9. On the question of adverse possession I have nothing to add to the observations of my learned brother. That question, in my opinion, has little but academic interest seeing that Government have decided to apply the provisions of the Watan Act and consequently the watan property has been held to be assigned for the remuneration of the officiator. San-Shivappa officiated as shetti throughout his life, and must, therefore, be held to have been entitled to property. The reasons given by the learned trial Judge for holding that the adoption of defendant 1 by defendant 2 was invalid are: (1) that defendant 2's power to adopt came to an end on the death of the first adopted son Channappa in 1905, and (2) that San-Shivappa, the second adopted son, left two daughters surviving him. It is difficult to reconcile the finding that defendant 2's power to adopt came to an end oh the death of Channappa with the finding twice repeated elsewhere in the judgment that the subsequent adoption of San-Shivappa was legal and valid. The learned Judge attempted to make a distinction between the validity of the adoption of San-Shivappa considered under the general principles of Hindu law on the one hand and considered with reference to the watan properties on the other. But the adoption must be either valid or invalid. There might be a question as to its effect on the transfer of property. That is a secondary and more or less irrelevant matter. The validity of an adoption by a widow according to the law as now expounded by the Privy Council depends on whether the widow's power to adopt has been extinguished or not in the manner explained in Amarendra's case The judgment in this case was delivered before Amarendra's case , was decided. It is conceded in the argument before us that defendant 2's power to adopt was not extinguished on the death of Ghannappa and that the adoption of Ban-Shivappa was valid. The other reason given by the learned trial Judge for holding the adoption of defendant 1 invalid is not quite so easily disposed of because it is not covered by direct authority and because it is supported by certain passages in Sir Dinshaw Mulla's Principles of Hindu Law, 8th Edn., e.g. at p. 530:
A widow's power to adopt continues all her lifetime: (1) in all oases where her husband has died without leaving any aon; (2) in oases where her husband has left a son, if the son dies leaving her (his mother) as his nearest heir, i.e. if the son dies without leaving his wife, children or any other nearer heir than the widow (his mother) desiring to adopt.
10. And then agan:
If the son dies leaving an heir nearer than the widow desiring to adopt, such as a wife, a child, or, he being her step-son, his own mother, the widow's power to adopt comes to an end at his death, and she cannot thereafter exercise it, though she may have been expressly authorized by her husband to adopt in the event of the son's death. The reason is that the estate then vests in an heir of the deceased son and the widow cannot adopt to her husband so as to divest the estate taken by that heir.
11. But if, as is apparently the case, the learned commentator means to include female children under the term 'children' and 'child,' his view is not in my opinion in accordance with the law as now settled. My learned brother has cited Ramkrishna v. Shamrao (1902) 26 Bom. 526 which was approved in Madana Mohana v. Purushothama A.I.R. 1918 P.C. 74. The law was similarly laid down in Tripuramba v. Venkataraman A.I.R. 1923 Mad 517 where Wallace, J. said (p. 433):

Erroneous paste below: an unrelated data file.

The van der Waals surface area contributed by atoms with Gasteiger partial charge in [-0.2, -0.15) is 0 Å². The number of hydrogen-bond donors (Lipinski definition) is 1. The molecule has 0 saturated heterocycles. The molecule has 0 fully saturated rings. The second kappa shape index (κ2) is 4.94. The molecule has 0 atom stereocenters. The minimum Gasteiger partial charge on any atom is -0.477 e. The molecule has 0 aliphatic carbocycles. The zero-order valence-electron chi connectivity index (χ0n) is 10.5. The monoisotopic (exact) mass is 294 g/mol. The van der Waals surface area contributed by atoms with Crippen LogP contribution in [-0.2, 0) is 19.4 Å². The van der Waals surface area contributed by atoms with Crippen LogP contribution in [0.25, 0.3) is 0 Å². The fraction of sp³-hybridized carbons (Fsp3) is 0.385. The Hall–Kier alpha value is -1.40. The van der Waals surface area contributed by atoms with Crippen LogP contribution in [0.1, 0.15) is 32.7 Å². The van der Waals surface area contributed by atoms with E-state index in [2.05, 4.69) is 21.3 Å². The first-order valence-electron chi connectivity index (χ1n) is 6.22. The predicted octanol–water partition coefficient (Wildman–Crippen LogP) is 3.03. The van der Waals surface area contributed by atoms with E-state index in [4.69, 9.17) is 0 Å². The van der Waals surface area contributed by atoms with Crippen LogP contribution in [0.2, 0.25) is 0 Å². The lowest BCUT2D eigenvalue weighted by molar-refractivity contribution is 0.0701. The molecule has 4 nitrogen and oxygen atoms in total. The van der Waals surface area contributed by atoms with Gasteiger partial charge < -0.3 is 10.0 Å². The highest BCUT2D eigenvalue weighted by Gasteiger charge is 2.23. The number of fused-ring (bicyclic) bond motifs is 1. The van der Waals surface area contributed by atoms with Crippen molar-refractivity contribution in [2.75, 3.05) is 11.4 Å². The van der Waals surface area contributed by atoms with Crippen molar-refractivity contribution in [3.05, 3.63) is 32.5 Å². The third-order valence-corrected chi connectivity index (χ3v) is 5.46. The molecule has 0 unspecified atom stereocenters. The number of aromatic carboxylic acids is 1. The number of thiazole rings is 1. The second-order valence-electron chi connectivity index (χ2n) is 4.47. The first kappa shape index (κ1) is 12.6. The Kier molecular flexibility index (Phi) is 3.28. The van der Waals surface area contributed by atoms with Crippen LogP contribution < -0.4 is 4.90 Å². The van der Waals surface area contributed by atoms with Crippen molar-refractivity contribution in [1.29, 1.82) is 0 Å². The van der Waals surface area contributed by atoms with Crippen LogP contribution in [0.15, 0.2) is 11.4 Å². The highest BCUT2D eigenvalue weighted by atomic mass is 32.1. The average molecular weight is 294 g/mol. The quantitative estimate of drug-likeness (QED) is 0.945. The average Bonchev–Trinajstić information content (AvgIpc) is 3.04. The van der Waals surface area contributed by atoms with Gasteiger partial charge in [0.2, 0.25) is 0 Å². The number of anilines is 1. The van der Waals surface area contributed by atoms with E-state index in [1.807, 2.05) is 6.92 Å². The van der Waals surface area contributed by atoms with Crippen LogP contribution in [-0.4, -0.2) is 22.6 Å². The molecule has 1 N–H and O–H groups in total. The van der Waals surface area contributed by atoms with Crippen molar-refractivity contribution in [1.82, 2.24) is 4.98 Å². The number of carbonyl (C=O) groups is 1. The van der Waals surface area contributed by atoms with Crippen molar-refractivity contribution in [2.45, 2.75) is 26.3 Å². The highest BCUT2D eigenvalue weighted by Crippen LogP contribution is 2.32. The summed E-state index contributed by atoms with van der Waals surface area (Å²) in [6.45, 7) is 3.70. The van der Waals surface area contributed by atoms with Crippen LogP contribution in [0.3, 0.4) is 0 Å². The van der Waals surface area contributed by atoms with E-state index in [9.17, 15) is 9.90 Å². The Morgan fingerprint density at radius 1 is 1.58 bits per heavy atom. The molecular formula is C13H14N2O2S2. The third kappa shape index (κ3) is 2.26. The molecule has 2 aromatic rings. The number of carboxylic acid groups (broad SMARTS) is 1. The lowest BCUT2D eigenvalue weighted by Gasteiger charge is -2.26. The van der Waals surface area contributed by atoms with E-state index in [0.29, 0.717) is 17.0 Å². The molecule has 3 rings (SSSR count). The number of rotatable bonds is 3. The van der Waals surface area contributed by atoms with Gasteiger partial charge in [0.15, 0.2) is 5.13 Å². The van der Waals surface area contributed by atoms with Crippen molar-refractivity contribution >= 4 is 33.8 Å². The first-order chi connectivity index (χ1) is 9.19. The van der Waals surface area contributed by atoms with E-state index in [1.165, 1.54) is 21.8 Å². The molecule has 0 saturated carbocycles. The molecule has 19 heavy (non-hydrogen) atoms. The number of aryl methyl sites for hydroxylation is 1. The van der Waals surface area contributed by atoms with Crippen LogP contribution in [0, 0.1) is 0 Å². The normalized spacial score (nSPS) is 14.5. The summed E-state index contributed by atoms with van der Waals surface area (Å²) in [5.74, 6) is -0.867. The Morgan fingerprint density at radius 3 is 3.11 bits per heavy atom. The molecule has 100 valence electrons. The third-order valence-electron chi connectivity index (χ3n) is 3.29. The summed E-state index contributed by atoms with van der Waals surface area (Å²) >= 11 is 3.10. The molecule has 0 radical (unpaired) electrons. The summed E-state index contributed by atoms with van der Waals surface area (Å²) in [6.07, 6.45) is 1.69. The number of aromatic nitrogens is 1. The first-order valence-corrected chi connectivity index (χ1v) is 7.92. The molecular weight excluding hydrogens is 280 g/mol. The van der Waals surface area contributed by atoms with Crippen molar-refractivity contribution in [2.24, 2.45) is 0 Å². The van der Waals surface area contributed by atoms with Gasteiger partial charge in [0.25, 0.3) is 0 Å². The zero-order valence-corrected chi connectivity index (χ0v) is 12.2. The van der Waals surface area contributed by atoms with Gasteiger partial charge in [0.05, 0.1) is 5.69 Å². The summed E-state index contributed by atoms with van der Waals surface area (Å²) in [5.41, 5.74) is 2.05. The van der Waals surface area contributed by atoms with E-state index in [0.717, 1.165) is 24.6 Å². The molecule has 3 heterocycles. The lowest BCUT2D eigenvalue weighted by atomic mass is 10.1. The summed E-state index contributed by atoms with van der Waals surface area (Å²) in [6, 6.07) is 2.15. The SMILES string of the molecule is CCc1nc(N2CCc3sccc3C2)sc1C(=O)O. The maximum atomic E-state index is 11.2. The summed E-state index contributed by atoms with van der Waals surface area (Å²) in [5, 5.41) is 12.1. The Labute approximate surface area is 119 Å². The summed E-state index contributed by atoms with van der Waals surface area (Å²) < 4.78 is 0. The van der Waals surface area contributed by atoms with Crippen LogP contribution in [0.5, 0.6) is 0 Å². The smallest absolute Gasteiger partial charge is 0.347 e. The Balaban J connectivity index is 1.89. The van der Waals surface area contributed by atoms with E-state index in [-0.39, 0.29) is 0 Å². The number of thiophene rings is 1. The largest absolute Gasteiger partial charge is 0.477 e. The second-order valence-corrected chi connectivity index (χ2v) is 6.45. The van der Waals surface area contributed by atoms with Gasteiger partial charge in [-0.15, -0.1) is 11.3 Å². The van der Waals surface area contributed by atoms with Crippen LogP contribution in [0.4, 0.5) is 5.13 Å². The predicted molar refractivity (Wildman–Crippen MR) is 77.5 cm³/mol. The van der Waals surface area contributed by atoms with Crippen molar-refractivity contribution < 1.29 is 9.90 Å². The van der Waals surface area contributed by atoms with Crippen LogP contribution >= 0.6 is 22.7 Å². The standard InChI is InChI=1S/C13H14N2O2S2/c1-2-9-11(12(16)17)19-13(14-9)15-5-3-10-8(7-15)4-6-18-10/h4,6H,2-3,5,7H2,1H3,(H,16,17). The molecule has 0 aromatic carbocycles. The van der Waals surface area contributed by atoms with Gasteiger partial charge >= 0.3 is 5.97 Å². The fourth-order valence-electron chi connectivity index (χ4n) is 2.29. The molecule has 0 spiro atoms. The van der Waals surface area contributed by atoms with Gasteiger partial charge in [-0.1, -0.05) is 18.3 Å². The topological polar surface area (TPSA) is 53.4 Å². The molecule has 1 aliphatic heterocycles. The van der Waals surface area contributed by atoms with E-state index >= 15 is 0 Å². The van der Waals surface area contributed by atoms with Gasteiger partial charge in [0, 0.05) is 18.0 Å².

The purpose of adoption is to perpetuate the line, and if the only sou dies without leaving any one to perpetuate the line, there seems no good reason for restricting the power of his mother to perpetuate it in the only way she can by adopting a son to her own husband.
12. In Amarendra Mansingh v. Sanatan Singh A.I.R. 1983 P.C. 155 their Lordships said that they found themselves in complete agreement with this proposition. In the same case at p. 256 they summarized their con-elusions as follows:
It being clear upon the decisions above referred to that interposition of a grandson, or the son's widow, brings the mother's power of adoption to an end, but that the mere birth of a son does not do so, and that this is not based upon a question of vesting or divesting of property, their Lordships think that the true reason must be that where the duty of providing for the continuance of the line for spiritual purposes which was upon the father, and was laid by him conditionally upon the mother, has been assumed by the son and by him passed on to a grandson or to the sou's widow, the mother's power is gone. But if the son die himself sonless and unmarried, the duty will still be upon the mother, and the power in her which was necessarily suspended during the son's lifetime will revive.
13. The paramount consideration is, therefore, whether the continuance of the line has been provided for. If it has, the widow-mother in a case like this has no power to adopt to her husband. If it has not, she has that power. Now a daughter cannot continue the line of her father, at least in these days when the doctrine of the appointed daughter is obsolete - see Sir Dinshaw Mulla's Principles of Hindu Law, 8th Edn., p. 40. The daughter's son has a peculiar and privileged position in the matter of inheritance and in respect of the performance of funeral oblations. But he does not belong to the same family. He is not in the line. When the word 'son' is used in the authorities to which I have referred, there can be no doubt, I think, that 'son' is intended and not 'child.' The existence of a granddaughter no more deprives a man's widow of the power to adopt than the existence of a daughter does. I agree therefore that the adoption of defendant 1 was valid, that the plaintiff is not entitled to the declaration granted to him and that his suit should be dismissed in its entirety.